Taking Up Space
Sunday June 6th
6pm to 8pm
COME ONE! COME ALL!
Taking Up Space is a New Orleans style procession through the streets of North Park by artist Jessica Sledge. Music composed by Philip Skaller.
On Sunday we will gather at 6:15 pm in the alley between University Ave + Lincoln Ave and 30th St + Ohio St. The performance begins in the alley at 6:30 pm. We will start walking at 7pm along the procession route (see map below). The procession ends with a musical performance at the vacant lot between Lincoln Ave + Polk Ave and Georgia St and Florida St. Wear red, black and silver.
Great website for masks:
Mardi Gras Outlet
Here are some thoughts from the artist:
Lately my work has revolved around impressions of captivity and restraint and the inherent tension in the relationship between wildness and our seemingly ancient, anxious urge to control it. How do we deal with our complicated yearnings regarding nature, culture, and the body? We seem to want to engage with our natural world, possibly even lose or endanger ourselves, go wild. I climb a tree to feel young, he climbs to get closer to God, you climb to experience vertigo and so on. Yet there is also an overwhelming compulsion to control these forces, to strip and rape. Trees are carnival giants, ripping up sidewalks, crashing through roofs and windows. They are also old folklorists with roots entangled and entrenched, and we are afraid of some of their stories. We must snap their necks, cut out their vocal cords, pull their hearts up out of the ground. Sometimes this urge to tame even becomes cannibalistic. We see the threat of wildness in the circus daredevil, the voodoo queen, the psychic, the exhibitionist, even the poet, the artist, the musician.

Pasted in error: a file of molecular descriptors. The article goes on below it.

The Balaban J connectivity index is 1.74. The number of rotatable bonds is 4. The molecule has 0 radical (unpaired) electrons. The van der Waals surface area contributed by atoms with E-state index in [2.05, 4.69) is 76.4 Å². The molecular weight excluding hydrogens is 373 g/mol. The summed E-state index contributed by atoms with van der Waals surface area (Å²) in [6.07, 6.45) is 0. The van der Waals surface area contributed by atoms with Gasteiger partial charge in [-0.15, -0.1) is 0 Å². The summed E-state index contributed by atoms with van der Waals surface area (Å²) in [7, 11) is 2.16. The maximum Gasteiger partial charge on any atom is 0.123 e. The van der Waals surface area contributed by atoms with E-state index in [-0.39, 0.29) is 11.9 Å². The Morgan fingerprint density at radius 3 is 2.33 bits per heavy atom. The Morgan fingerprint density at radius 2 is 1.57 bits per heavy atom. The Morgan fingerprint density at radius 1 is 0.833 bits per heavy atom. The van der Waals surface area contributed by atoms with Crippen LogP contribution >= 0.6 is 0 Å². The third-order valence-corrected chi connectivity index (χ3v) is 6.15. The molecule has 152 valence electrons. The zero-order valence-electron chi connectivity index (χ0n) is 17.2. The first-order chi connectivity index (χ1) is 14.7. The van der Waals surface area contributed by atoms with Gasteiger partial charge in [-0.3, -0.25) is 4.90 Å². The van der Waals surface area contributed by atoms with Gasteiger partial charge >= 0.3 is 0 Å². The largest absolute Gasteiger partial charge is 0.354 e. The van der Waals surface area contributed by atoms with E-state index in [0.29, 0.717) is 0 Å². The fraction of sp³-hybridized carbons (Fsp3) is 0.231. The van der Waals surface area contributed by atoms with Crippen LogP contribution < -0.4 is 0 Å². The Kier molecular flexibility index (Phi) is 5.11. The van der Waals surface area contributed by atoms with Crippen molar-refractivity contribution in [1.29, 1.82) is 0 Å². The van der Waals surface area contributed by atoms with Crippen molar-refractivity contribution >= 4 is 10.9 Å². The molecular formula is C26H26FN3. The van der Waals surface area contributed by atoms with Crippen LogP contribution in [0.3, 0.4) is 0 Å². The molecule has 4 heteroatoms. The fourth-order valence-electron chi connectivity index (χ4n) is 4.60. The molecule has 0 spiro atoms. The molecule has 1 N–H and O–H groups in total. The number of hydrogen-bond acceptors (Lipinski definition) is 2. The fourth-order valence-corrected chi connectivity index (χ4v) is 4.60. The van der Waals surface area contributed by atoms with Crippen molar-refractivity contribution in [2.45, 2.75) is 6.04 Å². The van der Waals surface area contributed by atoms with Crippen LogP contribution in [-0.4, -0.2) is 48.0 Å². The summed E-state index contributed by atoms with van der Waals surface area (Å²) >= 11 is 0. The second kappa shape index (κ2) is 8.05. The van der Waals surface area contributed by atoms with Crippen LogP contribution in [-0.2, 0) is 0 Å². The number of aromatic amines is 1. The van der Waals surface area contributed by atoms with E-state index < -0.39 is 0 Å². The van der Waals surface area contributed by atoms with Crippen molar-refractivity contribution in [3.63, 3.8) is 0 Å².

Taking Up Space is something of a wake for wildness. I hope to explore the friction between containment and expansion, immobility and mobility, the tamed and the turbulent through the buildings and landscape along the procession route and through spectacle and the act of processing itself. When voodoo gatherings in New Orleans were banned, practitioners decided to skirt the law (a Louisiana specialty) by simply walking together instead of standing still in one place. For them the act of processing not only aided in inducing the collective joy and fervor at the heart of these gatherings, it was also an act of resistance."Is it only the sun that shines once for the mind, only the flash of existence,
than none ever was?
Nothing beyond what we have - what you had - that so pitiful - yet Tri-
to have been here, and changed, like a tree, broken, or flower - fed to the
ground - but mad, with its petals, colored thinking Great Universe,
shaken, cut in the head, leaf stript, hid in an egg crate hospital, cloth
wrapped, sore - freaked in the moon brain, Naughtless.
No flower, like that flower, which knew itself in the garden, and fought the
knife - lost"
- Allen Ginsberg, excerpt from Kaddish